Low-Quality Feedback Drives Underrepresented Workers to Look for New Jobs

Women and people of color report getting less helpful performance reviews than White men

(Bloomberg) — Women and people of color consistently report getting less helpful feedback in performance reviews than White men, and it’s making them more likely to start looking for a new job. 

Just 54% of Asian workers said they understand what their manager expects from them to earn a promotion, compared to 80% of White workers, according to new research from Textio, a firm that analyzes job ads to help businesses create unbiased listings. About 70% of Black and Latinx workers as well as women, trans and non-binary people felt the same way, the data show. 

Of those who received low-quality feedback — including unactionable suggestions or critiques based on their personality — 40% said they plan to leave their employer in the next 12 months. The figure was just 22% among those who got high-quality performance reviews.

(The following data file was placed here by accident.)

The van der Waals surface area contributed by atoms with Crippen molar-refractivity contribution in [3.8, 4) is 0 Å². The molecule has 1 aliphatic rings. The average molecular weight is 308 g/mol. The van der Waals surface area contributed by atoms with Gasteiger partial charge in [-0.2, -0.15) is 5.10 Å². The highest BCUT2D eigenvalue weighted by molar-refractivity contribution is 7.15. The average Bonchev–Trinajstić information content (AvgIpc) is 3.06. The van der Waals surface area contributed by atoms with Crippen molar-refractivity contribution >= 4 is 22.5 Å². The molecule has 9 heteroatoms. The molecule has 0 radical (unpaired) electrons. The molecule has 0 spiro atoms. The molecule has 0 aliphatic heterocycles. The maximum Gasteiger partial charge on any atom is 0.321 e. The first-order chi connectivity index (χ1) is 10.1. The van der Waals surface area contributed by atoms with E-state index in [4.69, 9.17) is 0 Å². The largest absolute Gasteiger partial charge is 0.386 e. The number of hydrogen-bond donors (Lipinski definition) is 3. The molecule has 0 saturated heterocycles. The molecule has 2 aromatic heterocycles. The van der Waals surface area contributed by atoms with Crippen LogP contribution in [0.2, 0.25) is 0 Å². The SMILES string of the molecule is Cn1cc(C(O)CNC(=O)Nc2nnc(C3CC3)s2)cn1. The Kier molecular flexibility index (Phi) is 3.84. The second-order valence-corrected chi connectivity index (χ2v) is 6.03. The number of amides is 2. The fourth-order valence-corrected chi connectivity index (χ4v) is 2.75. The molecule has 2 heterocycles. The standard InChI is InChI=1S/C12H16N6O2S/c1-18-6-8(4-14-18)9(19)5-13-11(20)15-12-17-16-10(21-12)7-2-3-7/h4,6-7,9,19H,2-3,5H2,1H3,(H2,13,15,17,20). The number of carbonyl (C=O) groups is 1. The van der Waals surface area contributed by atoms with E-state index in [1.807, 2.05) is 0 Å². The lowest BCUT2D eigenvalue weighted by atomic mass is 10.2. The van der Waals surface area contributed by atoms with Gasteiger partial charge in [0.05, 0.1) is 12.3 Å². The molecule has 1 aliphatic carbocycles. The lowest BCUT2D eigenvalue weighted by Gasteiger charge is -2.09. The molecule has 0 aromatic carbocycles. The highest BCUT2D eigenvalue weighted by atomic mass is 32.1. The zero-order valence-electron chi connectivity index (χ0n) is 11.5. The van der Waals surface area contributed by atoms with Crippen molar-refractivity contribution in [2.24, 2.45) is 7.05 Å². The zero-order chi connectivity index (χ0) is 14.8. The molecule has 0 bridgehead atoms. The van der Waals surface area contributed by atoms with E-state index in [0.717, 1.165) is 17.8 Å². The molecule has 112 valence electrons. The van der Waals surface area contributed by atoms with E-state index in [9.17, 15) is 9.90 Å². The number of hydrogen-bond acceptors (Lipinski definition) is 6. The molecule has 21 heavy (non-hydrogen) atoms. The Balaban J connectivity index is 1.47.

“Losing employees is costly and problematic for organizations that have invested in them,” said Kieran Snyder, chief executive officer of Textio. Focusing on more equitable feedback would help companies narrow the attrition gap for minority groups, she said. 

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The study, which analyzed more than 13,000 performance reviews and surveyed 533 workers across the US, found that 17% of people specifically cited insufficient feedback as a key reason that they’re looking for a new role. The top reason they gave was a lack of advancement and growth opportunities. 

Black employees were the most likely to get feedback that wasn’t actionable, the research shows, despite only getting 79% as much feedback overall as their White and Asian colleagues. They were also most likely to be called “passionate” in a performance review and least likely to be called “ambitious.”

“It’s tempting to think equitable feedback isn’t an effort you have to put in,” said Snyder. “But if you don’t do it, people don’t continue to work for you.”

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